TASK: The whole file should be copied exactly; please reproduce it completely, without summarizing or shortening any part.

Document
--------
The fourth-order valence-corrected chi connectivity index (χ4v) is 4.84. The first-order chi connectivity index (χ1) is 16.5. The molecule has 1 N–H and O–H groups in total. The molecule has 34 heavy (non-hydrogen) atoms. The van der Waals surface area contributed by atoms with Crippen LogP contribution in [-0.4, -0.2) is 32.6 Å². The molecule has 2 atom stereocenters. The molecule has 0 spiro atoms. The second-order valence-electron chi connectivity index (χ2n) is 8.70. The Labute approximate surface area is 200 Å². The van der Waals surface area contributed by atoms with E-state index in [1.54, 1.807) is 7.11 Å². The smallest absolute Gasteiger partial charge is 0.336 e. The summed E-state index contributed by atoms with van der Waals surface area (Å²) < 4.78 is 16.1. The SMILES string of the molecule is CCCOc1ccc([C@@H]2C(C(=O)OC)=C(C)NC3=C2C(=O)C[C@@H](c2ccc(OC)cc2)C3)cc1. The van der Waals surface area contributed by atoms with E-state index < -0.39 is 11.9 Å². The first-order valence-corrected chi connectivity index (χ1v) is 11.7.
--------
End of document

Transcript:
The fourth-order valence-corrected chi connectivity index (χ4v) is 4.84. The first-order chi connectivity index (χ1) is 16.5. The molecule has 1 N–H and O–H groups in total. The molecule has 34 heavy (non-hydrogen) atoms. The van der Waals surface area contributed by atoms with Crippen LogP contribution in [-0.4, -0.2) is 32.6 Å². The molecule has 2 atom stereocenters. The molecule has 0 spiro atoms. The second-order valence-electron chi connectivity index (χ2n) is 8.70. The Labute approximate surface area is 200 Å². The van der Waals surface area contributed by atoms with E-state index in [1.54, 1.807) is 7.11 Å². The smallest absolute Gasteiger partial charge is 0.336 e. The summed E-state index contributed by atoms with van der Waals surface area (Å²) < 4.78 is 16.1. The SMILES string of the molecule is CCCOc1ccc([C@@H]2C(C(=O)OC)=C(C)NC3=C2C(=O)C[C@@H](c2ccc(OC)cc2)C3)cc1. The van der Waals surface area contributed by atoms with E-state index < -0.39 is 11.9 Å². The first-order valence-corrected chi connectivity index (χ1v) is 11.7.